What happens when a state abandons its defined benefit pension for a riskier, 401(K)-style plan?

  • Taxpayers lose – According to the National Institute on Retirement Security, “for a given level of retirement income, a typical 401(k) plan costs 91% more than a typical pension plan.”
  • Unfunded liabilities increase – closing a pension system exacerbates funding challenges
  • Workers losefew can retire with dignity in a 401(k)-style system

Some states have made the switch and suffered the consequences:

West Virginia
In 1991, the West Virginia Teachers Retirement System (TRS) was closed after decades of underfunding by the state. While teachers contributed 6% of every paycheck to the system, the state failed to live up to its end of the bargain. Instead of paying its share, West Virginia shuttered the system and moved new hires to a 401(k)-style plan. Fourteen years later, with fewer than 18,000 active teachers paying into a fund that supported nearly 27,000 retirees, the funding level sank to 25%. The 401(k) plan also left thousands of teachers grossly unprepared for retirement.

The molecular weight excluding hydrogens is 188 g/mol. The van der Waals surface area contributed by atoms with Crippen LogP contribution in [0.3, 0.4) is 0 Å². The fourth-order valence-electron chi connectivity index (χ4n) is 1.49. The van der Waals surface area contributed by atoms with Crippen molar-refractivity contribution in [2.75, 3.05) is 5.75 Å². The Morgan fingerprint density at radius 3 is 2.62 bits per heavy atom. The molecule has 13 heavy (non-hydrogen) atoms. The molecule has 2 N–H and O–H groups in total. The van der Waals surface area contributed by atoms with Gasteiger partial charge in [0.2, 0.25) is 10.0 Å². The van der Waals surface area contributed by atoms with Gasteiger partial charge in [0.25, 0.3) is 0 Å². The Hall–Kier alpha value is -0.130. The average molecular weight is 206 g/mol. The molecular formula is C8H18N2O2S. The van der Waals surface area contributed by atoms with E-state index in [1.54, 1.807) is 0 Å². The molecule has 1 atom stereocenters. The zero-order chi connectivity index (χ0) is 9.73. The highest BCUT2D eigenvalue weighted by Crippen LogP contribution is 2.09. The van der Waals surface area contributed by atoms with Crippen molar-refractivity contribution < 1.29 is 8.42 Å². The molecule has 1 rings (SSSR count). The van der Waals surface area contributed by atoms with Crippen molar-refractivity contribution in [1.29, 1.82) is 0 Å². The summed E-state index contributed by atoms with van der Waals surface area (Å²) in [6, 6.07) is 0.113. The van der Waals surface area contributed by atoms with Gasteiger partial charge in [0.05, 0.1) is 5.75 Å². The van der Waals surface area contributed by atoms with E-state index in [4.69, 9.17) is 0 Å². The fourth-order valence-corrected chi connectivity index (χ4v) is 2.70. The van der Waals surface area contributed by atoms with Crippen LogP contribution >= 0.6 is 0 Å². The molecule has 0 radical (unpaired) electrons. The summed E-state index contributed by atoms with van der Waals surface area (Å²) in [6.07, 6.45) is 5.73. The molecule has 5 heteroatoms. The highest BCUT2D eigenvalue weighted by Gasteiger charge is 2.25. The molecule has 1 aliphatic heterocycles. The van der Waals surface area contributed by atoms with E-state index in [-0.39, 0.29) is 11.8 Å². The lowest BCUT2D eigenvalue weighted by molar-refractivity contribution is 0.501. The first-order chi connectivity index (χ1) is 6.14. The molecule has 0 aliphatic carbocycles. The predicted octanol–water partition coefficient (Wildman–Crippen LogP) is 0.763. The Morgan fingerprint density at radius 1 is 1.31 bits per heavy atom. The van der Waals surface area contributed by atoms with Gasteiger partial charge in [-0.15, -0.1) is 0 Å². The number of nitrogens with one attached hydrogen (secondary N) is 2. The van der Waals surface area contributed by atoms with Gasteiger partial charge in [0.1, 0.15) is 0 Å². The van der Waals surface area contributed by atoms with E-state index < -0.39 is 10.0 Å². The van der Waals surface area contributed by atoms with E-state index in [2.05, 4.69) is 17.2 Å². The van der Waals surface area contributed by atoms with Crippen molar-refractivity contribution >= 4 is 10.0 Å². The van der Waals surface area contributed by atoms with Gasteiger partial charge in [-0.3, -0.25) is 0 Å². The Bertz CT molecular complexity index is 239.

After a thorough evaluation revealed that the pension plan was nearly half the cost of the 401(k) plan, the state reopened the TRS in 2005. When given the option to move back to a pension, 78.6% of teachers made the switch. The plan’s funding level bounced back and today West Virginia’s teachers enjoy an average annual retirement benefit of $18,964.

In 1997, the Michigan State Employees’ Retirement System (MSERS) pension plan was closed and new hires were placed in a 401(k)-style plan. At the time of the plan’s closure, the funded status was 109%. With no new employees paying into the pension fund and an aging demographic, plan costs soared and the funding level dropped; by 2012, the plan was severely underfunded at 60.3%. After 20 years under the 401(k) plan, the state’s Office of Retirement Services found that the median balance in these accounts is just $37,260.

An error made by an actuarial firm resulted in a $2.5 billion unfunded liability for Alaska’s pension systems. The state sued the firm and foolishly used the settlement money to close the pension and switch to a 401(k)-style plan. With the plans closed and no money coming in from new employees, plan costs skyrocketed. The state’s consistent refusal to make the annual required contributions to the pension systems, coupled with an aging demographic, caused unfunded liabilities to double in less than a decade.